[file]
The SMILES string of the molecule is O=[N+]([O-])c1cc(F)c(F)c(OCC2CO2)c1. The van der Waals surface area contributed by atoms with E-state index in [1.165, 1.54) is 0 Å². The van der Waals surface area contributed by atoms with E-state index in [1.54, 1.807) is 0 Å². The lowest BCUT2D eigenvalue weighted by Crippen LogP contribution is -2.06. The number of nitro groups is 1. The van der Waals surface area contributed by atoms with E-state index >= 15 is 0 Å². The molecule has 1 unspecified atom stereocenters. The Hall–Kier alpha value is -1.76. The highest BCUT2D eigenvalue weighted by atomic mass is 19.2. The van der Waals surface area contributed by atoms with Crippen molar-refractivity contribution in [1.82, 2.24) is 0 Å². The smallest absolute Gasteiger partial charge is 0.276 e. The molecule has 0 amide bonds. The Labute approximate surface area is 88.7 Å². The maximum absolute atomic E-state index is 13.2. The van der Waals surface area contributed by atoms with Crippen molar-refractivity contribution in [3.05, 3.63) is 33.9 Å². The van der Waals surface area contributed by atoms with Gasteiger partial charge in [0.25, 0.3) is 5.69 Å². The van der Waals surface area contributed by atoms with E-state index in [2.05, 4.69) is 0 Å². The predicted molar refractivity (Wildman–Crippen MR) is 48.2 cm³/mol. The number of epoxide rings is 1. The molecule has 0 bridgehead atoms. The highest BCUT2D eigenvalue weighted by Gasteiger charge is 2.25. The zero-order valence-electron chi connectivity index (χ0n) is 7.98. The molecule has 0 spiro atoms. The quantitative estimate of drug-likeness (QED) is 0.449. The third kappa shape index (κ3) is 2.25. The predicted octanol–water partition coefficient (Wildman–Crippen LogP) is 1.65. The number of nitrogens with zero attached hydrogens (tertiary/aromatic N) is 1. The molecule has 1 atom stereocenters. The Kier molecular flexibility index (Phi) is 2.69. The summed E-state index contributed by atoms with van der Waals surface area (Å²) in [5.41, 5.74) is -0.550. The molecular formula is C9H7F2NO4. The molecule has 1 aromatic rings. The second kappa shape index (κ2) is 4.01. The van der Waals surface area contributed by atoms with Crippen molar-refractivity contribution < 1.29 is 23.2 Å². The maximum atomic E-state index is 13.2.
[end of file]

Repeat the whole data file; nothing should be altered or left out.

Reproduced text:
The SMILES string of the molecule is O=[N+]([O-])c1cc(F)c(F)c(OCC2CO2)c1. The van der Waals surface area contributed by atoms with E-state index in [1.165, 1.54) is 0 Å². The van der Waals surface area contributed by atoms with E-state index in [1.54, 1.807) is 0 Å². The lowest BCUT2D eigenvalue weighted by Crippen LogP contribution is -2.06. The number of nitro groups is 1. The van der Waals surface area contributed by atoms with E-state index >= 15 is 0 Å². The molecule has 1 unspecified atom stereocenters. The Hall–Kier alpha value is -1.76. The highest BCUT2D eigenvalue weighted by atomic mass is 19.2. The van der Waals surface area contributed by atoms with Crippen molar-refractivity contribution in [1.82, 2.24) is 0 Å². The smallest absolute Gasteiger partial charge is 0.276 e. The molecule has 0 amide bonds. The Labute approximate surface area is 88.7 Å². The maximum absolute atomic E-state index is 13.2. The van der Waals surface area contributed by atoms with Crippen molar-refractivity contribution in [3.05, 3.63) is 33.9 Å². The van der Waals surface area contributed by atoms with Gasteiger partial charge in [0.25, 0.3) is 5.69 Å². The van der Waals surface area contributed by atoms with E-state index in [2.05, 4.69) is 0 Å². The predicted molar refractivity (Wildman–Crippen MR) is 48.2 cm³/mol. The number of epoxide rings is 1. The molecule has 0 bridgehead atoms. The highest BCUT2D eigenvalue weighted by Gasteiger charge is 2.25. The zero-order valence-electron chi connectivity index (χ0n) is 7.98. The molecule has 0 spiro atoms. The quantitative estimate of drug-likeness (QED) is 0.449. The third kappa shape index (κ3) is 2.25. The predicted octanol–water partition coefficient (Wildman–Crippen LogP) is 1.65. The number of nitrogens with zero attached hydrogens (tertiary/aromatic N) is 1. The molecule has 1 atom stereocenters. The Kier molecular flexibility index (Phi) is 2.69. The summed E-state index contributed by atoms with van der Waals surface area (Å²) in [5.41, 5.74) is -0.550. The molecular formula is C9H7F2NO4. The molecule has 1 aromatic rings. The second kappa shape index (κ2) is 4.01. The van der Waals surface area contributed by atoms with Crippen molar-refractivity contribution < 1.29 is 23.2 Å². The maximum atomic E-state index is 13.2.